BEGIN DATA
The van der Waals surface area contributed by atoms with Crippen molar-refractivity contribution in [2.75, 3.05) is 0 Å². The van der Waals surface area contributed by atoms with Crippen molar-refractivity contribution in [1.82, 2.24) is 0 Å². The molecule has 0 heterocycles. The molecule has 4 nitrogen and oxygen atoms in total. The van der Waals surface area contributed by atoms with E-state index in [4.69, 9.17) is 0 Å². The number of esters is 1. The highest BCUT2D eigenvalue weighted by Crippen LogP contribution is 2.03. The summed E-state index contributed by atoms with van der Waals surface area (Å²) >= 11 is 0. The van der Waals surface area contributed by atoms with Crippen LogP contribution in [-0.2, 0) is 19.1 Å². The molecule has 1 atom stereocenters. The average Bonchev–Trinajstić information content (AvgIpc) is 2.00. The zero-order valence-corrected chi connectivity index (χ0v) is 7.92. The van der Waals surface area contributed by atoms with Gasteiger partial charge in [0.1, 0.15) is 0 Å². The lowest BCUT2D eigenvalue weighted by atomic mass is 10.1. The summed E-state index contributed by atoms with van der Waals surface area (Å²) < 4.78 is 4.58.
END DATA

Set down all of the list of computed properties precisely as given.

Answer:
The van der Waals surface area contributed by atoms with Crippen molar-refractivity contribution in [2.75, 3.05) is 0 Å². The van der Waals surface area contributed by atoms with Crippen molar-refractivity contribution in [1.82, 2.24) is 0 Å². The molecule has 0 heterocycles. The molecule has 4 nitrogen and oxygen atoms in total. The van der Waals surface area contributed by atoms with E-state index in [4.69, 9.17) is 0 Å². The number of esters is 1. The highest BCUT2D eigenvalue weighted by Crippen LogP contribution is 2.03. The summed E-state index contributed by atoms with van der Waals surface area (Å²) >= 11 is 0. The van der Waals surface area contributed by atoms with Crippen LogP contribution in [-0.2, 0) is 19.1 Å². The molecule has 1 atom stereocenters. The average Bonchev–Trinajstić information content (AvgIpc) is 2.00. The zero-order valence-corrected chi connectivity index (χ0v) is 7.92. The van der Waals surface area contributed by atoms with Gasteiger partial charge in [0.1, 0.15) is 0 Å². The lowest BCUT2D eigenvalue weighted by atomic mass is 10.1. The summed E-state index contributed by atoms with van der Waals surface area (Å²) < 4.78 is 4.58.